A look back: Turok 2: Seeds of Evil
What was I thinking? I mean, I knew better. I could hardly stand the first Turok game. But when you’re as hopelessly consumed with games that you’ve already beaten everything and you have and darn near everything that’s ever came out for the N64 (the good stuff anway), what’s a kid to do? Turok 2 gets off to a good start right off the shelf with a cool leathery textured box and a slick black cartridge. Sadly the trend of being more fun to look at than actually play continues from the box art to the screen once you fire it up in the system.
Ends up, the reasoning for purchasing this game can be summed up in just two words. “Eye Candy”. And as these re-reviews have proved to me time and time again pretty much EVERY game I bought on the N64 primarily for graphics hasn’t stood the test of time well. Just like with games of today, back then some of the shortcomings in gameplay and fun PLAYING the game can be made up by the detail and awe the graphics provide. Especially when 3D gaming was still in its infancy. Cool new effects and rendering techniques were a joy to experience for the first time. But as time goes on and other snazzy looking games come out, older graphics just don’t impress like they used to.
So this was a difficult game to re-play. The level design is sketchy at best. Precarious jumps from platform to platform seem like a needless challenge that serves only to frustrate. I found myself ALWAYS low on ammo and having to back-pedal halfway across maps while chucking 10 arrows into a dinosaur with a laser gun chasing me down. It wasn’t long before I remembered the only way I ever made any progress in this game was by plugging in the “All Weapons and Ammo” cheat.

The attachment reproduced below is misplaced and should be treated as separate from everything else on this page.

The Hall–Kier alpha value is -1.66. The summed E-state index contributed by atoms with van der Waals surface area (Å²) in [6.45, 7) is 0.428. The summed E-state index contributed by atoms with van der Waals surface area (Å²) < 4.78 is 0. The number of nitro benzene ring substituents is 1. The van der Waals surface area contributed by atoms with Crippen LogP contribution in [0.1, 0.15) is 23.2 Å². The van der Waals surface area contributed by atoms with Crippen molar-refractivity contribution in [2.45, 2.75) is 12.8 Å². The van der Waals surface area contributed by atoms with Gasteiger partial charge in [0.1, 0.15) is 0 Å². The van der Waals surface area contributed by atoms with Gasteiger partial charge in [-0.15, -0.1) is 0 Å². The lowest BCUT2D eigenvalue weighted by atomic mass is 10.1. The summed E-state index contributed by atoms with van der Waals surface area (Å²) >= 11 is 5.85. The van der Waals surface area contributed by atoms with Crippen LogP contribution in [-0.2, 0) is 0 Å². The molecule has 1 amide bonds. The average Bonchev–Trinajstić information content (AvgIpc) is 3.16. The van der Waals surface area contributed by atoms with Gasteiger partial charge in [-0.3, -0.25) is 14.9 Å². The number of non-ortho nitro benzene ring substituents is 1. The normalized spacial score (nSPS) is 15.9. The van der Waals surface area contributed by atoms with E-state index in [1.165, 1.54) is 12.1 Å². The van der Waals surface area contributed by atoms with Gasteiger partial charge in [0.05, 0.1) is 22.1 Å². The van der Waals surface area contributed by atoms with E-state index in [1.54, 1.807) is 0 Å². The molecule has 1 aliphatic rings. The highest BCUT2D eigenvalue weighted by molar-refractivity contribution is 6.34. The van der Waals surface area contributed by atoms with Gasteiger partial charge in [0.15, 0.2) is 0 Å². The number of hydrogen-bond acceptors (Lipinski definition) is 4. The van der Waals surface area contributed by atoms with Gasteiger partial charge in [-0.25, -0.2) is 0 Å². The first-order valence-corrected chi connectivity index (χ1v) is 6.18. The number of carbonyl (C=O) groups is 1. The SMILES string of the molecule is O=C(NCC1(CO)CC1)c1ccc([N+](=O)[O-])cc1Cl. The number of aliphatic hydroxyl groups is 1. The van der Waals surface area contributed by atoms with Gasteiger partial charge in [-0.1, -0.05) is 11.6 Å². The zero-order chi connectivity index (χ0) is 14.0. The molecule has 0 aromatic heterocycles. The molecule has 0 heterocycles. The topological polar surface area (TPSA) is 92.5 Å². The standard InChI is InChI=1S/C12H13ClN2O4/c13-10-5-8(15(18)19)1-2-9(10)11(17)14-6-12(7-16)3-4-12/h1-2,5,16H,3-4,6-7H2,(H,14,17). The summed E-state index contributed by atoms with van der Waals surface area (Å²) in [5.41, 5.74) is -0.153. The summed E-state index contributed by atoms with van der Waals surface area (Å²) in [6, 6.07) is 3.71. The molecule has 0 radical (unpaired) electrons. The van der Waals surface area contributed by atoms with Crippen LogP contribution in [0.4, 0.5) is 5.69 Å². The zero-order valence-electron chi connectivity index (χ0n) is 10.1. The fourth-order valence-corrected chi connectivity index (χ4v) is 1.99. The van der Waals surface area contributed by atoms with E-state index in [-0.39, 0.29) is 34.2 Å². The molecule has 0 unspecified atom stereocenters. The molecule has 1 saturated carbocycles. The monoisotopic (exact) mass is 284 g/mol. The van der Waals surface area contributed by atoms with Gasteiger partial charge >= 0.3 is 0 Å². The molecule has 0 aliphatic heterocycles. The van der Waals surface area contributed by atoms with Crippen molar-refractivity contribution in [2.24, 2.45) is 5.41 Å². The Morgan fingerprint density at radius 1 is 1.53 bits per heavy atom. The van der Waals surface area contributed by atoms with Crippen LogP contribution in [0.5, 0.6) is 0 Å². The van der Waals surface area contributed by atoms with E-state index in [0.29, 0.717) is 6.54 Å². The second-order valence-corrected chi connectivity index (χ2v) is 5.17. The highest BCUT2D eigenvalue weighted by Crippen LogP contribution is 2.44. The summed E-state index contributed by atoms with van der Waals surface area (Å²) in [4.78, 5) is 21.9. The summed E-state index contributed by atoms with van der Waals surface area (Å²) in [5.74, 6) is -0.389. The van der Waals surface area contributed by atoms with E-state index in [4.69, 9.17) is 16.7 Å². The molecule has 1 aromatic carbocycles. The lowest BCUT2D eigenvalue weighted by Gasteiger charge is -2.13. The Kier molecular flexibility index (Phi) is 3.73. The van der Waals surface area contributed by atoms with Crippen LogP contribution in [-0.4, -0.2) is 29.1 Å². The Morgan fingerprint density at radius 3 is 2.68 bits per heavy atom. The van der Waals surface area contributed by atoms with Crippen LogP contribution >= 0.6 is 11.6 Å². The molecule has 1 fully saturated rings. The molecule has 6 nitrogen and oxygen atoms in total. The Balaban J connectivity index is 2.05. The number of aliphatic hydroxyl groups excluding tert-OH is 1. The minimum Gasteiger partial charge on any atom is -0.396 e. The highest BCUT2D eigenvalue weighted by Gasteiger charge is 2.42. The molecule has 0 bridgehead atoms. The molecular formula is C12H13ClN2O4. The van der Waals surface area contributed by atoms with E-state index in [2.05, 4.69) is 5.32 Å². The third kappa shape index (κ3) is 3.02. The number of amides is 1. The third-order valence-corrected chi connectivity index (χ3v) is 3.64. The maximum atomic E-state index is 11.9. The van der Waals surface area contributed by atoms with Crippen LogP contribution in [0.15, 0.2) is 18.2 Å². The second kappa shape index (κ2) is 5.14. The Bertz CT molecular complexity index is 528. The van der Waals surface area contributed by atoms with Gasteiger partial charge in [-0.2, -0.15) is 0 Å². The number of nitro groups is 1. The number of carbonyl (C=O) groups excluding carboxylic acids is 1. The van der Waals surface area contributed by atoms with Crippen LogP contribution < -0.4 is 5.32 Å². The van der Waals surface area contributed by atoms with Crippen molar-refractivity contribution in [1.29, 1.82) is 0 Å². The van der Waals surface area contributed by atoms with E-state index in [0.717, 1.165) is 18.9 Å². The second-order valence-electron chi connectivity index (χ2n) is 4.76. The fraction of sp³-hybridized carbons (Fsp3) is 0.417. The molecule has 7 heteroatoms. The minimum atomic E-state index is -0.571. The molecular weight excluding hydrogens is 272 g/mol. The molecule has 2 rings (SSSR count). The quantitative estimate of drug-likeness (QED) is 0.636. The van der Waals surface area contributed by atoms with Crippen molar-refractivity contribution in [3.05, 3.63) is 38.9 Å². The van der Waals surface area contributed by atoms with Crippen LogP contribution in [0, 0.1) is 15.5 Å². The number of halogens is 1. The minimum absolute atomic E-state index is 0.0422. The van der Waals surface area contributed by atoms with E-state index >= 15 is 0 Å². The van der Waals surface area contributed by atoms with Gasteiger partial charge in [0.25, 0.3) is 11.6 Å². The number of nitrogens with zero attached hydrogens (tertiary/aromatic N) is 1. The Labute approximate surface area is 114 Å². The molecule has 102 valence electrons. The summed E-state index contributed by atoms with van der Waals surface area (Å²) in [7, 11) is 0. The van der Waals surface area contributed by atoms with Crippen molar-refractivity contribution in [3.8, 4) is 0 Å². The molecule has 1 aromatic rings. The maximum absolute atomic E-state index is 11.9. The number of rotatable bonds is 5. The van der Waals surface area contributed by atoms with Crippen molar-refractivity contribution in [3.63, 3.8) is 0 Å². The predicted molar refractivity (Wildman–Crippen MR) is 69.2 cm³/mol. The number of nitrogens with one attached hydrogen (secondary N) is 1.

This was one saving grace this game had. There were some really interesting weapons. Over the top stuff like the “Cerebreal Bore”. The instruction manual explains some BS about locking on to enemy brainwaves. But the fact is it’s cool just to kick back, lock on to an enemy’s skull and watch this slow moving projectile pursue some random rifle toting dinosaur monster thing as they scamper away, then drill into their skull and then BOOM! Sounds graphic and for the time it probably was, but it certianly doesn’t look realistic by any stretch.
Unfortunately that’s it. Once I’d had fun playing with all the guns, there was just no motivation to keep playing the game. The story isn’t integral to the game, so you don’t really care what happens next, and the levels and enemies aren’t interesting enough to care what’s around the next corner.
If nothing else Turok 2 is a good example of how hopelessly obsessed I was with gaming at the time. When I could beat a game in a week or two tops, and it was months, or even years at times between decent games, as Gramps would say, “We played with what we had at the time.” Unfortunately the time I spent with Turok 2 was much better spent doing just about anything else. I never even got close to beating the game. And the tacked on multi-player was utterly worthless. So as little as the game had to offer back then… I truly see NO redeeming qualities today.